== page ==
Exhibition | Anna Lena Grau - vom tastenden Reisen | Contemporary Art at Thomas Rehbein Galerie | Köln (Cologne) | Art Week

Anna Lena Grau - vom tastenden Reisen

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Friday, 19 February 2021 to Saturday, 10 April 2021
Opening: 
Friday, 5 February 2021 -
11:00am to 9:00pm

Thomas Rehbein Galerie is pleased to announce the sixth solo exhibition by Hamburg based artist Anna Lena Grau from February 5 to March 6, 2021.

Grau is a master of experimental art casting. For over two decades she has been developing the “closed” process of casting, guided by her poetic idea of a form that is still unrealized or a form that is still possible. Even the multi-step process of traditional craft requires a high level of technical knowledge and special artistry. If artistic casting is generally used to create another and normally identical item from the impression of an object, Grau intervenes in the intermediate stages – and partial steps of the process become independent in order to expand the artistic scope. More specifically, to enable the space that lies between form positive and form negative as an actual and independent form.

What lies between form-positive and form-negative?

In the series “Packstücke” the figure of the lost form (the form negative) is itself the actual sculpture. Graus “Packstücke” show the dismantled adjutants of people traveling around the world, every piece is based on an impression of a specific suitcase. The reducation to clear concrete parts and the lack of any decorative elements, i.e. all additions that do not necessarily belong to the object, call to mind the tendencies of both minimal and pop art. Grau’s suitcases, however, have become brittle and rough in their handiness – like flotsam that was reamed on its surface. They are sculptural figures that transcend or defoliate their concrete shape – their positive form – and fall blindly and tentatively into the next dimension of Judd’s “it is, what it is”. In this way, the observer can clearly see the “state of mind” of the sculpture on the surface of the figures. Its situativity, which expresses itself as a category of space, the feel, the optics, its weight and the form.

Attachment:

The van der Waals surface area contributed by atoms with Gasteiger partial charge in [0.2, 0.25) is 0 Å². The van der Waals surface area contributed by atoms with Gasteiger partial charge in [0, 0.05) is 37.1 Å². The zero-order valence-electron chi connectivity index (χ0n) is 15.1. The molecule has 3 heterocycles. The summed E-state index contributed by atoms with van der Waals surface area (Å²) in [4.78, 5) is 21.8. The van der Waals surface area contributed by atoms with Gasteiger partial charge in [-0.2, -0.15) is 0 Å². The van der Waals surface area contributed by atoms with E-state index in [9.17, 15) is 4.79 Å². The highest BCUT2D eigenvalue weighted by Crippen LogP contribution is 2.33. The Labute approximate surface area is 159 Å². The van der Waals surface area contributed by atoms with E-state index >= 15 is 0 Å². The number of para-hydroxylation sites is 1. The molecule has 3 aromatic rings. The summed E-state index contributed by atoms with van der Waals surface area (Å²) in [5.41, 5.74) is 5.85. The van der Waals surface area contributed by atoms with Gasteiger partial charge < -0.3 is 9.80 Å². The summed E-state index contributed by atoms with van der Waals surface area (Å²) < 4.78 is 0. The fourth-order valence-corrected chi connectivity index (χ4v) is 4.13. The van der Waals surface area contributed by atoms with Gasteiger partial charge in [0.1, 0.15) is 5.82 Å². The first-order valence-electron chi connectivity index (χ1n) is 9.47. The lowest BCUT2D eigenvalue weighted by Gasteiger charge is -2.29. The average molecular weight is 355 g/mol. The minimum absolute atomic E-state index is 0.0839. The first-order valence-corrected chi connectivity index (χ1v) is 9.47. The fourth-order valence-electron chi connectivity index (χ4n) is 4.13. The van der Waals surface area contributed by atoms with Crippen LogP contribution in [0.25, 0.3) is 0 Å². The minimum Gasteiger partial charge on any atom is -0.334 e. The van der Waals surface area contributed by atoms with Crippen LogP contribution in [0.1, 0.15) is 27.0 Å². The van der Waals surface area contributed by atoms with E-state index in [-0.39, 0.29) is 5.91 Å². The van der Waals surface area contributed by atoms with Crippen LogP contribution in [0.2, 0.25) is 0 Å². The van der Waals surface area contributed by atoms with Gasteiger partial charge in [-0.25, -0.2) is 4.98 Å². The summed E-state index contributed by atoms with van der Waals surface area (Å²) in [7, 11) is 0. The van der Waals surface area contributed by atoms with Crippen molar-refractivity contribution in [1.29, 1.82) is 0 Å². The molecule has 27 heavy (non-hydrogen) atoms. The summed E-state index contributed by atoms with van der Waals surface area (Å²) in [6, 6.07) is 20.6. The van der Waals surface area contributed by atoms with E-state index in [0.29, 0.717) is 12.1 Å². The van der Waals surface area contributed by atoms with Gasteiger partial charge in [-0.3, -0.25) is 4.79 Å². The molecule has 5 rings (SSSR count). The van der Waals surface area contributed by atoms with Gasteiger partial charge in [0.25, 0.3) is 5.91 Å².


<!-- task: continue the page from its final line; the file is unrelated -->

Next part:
“Bug Curtain”, a joint work between Anna Lena Grau and Julia Frankenberg, can sometimes be associated with a wall full of votive plaques due to the curtain-like hanging on chains. In or on them you can see concrete imprints and protuberances, of hands, of certain hand gestures and of quasi-naive relief formations that seem like ancient fossils of skeletons. Individual other panels read as a burst of what serves the basis of the previously identified formation: the supposedly flat/safe surface. For example, one of the “votive” objects is a multiplication of small modeled shields, and with another, the framing ends as a loose line.

If the various “bugs” are objects refined in aluminum that play with the fetish of the votive table, what is promised with them (the vote) manifests itself as a bulge of the living – or even dead body shape. Bodies that have pressed, kneaded or infiltrated the soft surface. “Bug Curtain” is thusfar an etude of a consistently uncanny conception. What would happen if a board, a screen or a mobile phone display suddenly became plastic and soft?

Moles dig fantastic tunnel systems, even entire architectures, through the hidden layers of the earth – and do so blindly. We only see the traces of the little animals, the excavation of their heroic work that has been brought to the surface: the well-known molehills. You get annoyed about them or stumble over them, because they are not spectacular. Organically crumbly heaps of earth matter that had to yield in order to make the animal’s habitat possible.  At the same time they mark the entrances and exits to the winding paths underground. They are signposts,

At the same time, they indicate the entrances and exits to the winding paths underground. They are signposts, they are marks on the surface of the earth.

The molehills are Grau’s earliest castings. In order to be able to cast off the original soft material, the clayey earth, she went in search of molehills in the wintry landscape. In the fresh air, mostly on cow paddocks, she set up small pouring sites around some of the mounds, that were hardened by the frost, and took the impression of the frozen , and thus hardened earth with chamotte for the casting of the form in bronze. Her gaze is directed - now she is a researcher - on the wildly detailed landscape of the hills, each one has its own character, is individual - also or despite its situational randomness. On one of the hills the chunks of earth have already been removed a little, on another the sweep of the excavation was probably greater, the surrounding earth wetter or more grainy.

And yet the view of the formations' life of their own does not apply to the production of a true portrait or identification. Grau's investigations do not apply to the phenomenon of the surface, but rather to its fragility as a boundary to another - concrete and imaginary - vibrantly poetic space. Her sculptures give back their poetry to the things that are normally assigned to lifeless space and allow us to see their vulnerability, exposure and intimacy.

(Franziska Glozer, 2020)

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0049 221 3101000

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Aachener Str. 5

50674 Köln

Cologne
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